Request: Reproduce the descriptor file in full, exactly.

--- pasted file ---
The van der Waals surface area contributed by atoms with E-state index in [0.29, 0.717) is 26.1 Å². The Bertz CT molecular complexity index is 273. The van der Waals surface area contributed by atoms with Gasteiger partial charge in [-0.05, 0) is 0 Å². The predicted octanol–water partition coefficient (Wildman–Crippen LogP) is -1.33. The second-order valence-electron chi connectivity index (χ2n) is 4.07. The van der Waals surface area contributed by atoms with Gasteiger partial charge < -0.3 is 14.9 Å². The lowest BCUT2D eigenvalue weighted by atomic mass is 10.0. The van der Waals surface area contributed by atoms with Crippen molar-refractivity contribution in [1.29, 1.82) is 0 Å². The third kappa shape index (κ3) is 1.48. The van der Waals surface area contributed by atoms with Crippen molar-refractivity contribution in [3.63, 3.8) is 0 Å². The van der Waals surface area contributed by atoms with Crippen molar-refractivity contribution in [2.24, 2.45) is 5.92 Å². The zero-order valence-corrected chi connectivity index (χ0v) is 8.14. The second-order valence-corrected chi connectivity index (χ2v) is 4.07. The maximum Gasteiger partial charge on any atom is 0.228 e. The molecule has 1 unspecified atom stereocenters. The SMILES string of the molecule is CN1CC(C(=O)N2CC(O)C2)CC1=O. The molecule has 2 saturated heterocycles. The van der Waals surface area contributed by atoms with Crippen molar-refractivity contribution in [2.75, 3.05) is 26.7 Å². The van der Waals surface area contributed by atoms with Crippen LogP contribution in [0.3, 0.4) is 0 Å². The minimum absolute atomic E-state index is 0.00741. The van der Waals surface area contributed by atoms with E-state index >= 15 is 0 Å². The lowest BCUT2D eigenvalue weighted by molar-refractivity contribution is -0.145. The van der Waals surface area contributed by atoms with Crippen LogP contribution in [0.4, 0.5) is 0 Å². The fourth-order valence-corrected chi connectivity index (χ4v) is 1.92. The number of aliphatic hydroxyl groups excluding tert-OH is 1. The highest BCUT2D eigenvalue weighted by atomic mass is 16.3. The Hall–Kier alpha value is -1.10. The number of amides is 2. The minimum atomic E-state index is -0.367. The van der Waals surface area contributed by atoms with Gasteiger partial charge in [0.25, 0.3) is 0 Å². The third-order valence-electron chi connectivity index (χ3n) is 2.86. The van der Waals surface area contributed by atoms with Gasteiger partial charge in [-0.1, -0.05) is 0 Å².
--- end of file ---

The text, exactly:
The van der Waals surface area contributed by atoms with E-state index in [0.29, 0.717) is 26.1 Å². The Bertz CT molecular complexity index is 273. The van der Waals surface area contributed by atoms with Gasteiger partial charge in [-0.05, 0) is 0 Å². The predicted octanol–water partition coefficient (Wildman–Crippen LogP) is -1.33. The second-order valence-electron chi connectivity index (χ2n) is 4.07. The van der Waals surface area contributed by atoms with Gasteiger partial charge < -0.3 is 14.9 Å². The lowest BCUT2D eigenvalue weighted by atomic mass is 10.0. The van der Waals surface area contributed by atoms with Crippen molar-refractivity contribution in [1.29, 1.82) is 0 Å². The third kappa shape index (κ3) is 1.48. The van der Waals surface area contributed by atoms with Crippen molar-refractivity contribution in [3.63, 3.8) is 0 Å². The van der Waals surface area contributed by atoms with Crippen molar-refractivity contribution in [2.24, 2.45) is 5.92 Å². The zero-order valence-corrected chi connectivity index (χ0v) is 8.14. The second-order valence-corrected chi connectivity index (χ2v) is 4.07. The maximum Gasteiger partial charge on any atom is 0.228 e. The molecule has 1 unspecified atom stereocenters. The SMILES string of the molecule is CN1CC(C(=O)N2CC(O)C2)CC1=O. The molecule has 2 saturated heterocycles. The van der Waals surface area contributed by atoms with Crippen molar-refractivity contribution in [2.75, 3.05) is 26.7 Å². The van der Waals surface area contributed by atoms with Crippen LogP contribution in [0.3, 0.4) is 0 Å². The minimum absolute atomic E-state index is 0.00741. The van der Waals surface area contributed by atoms with E-state index >= 15 is 0 Å². The lowest BCUT2D eigenvalue weighted by molar-refractivity contribution is -0.145. The van der Waals surface area contributed by atoms with Crippen LogP contribution in [0.4, 0.5) is 0 Å². The fourth-order valence-corrected chi connectivity index (χ4v) is 1.92. The number of aliphatic hydroxyl groups excluding tert-OH is 1. The highest BCUT2D eigenvalue weighted by atomic mass is 16.3. The Hall–Kier alpha value is -1.10. The number of amides is 2. The minimum atomic E-state index is -0.367. The van der Waals surface area contributed by atoms with Gasteiger partial charge in [0.25, 0.3) is 0 Å². The third-order valence-electron chi connectivity index (χ3n) is 2.86. The van der Waals surface area contributed by atoms with Gasteiger partial charge in [-0.1, -0.05) is 0 Å².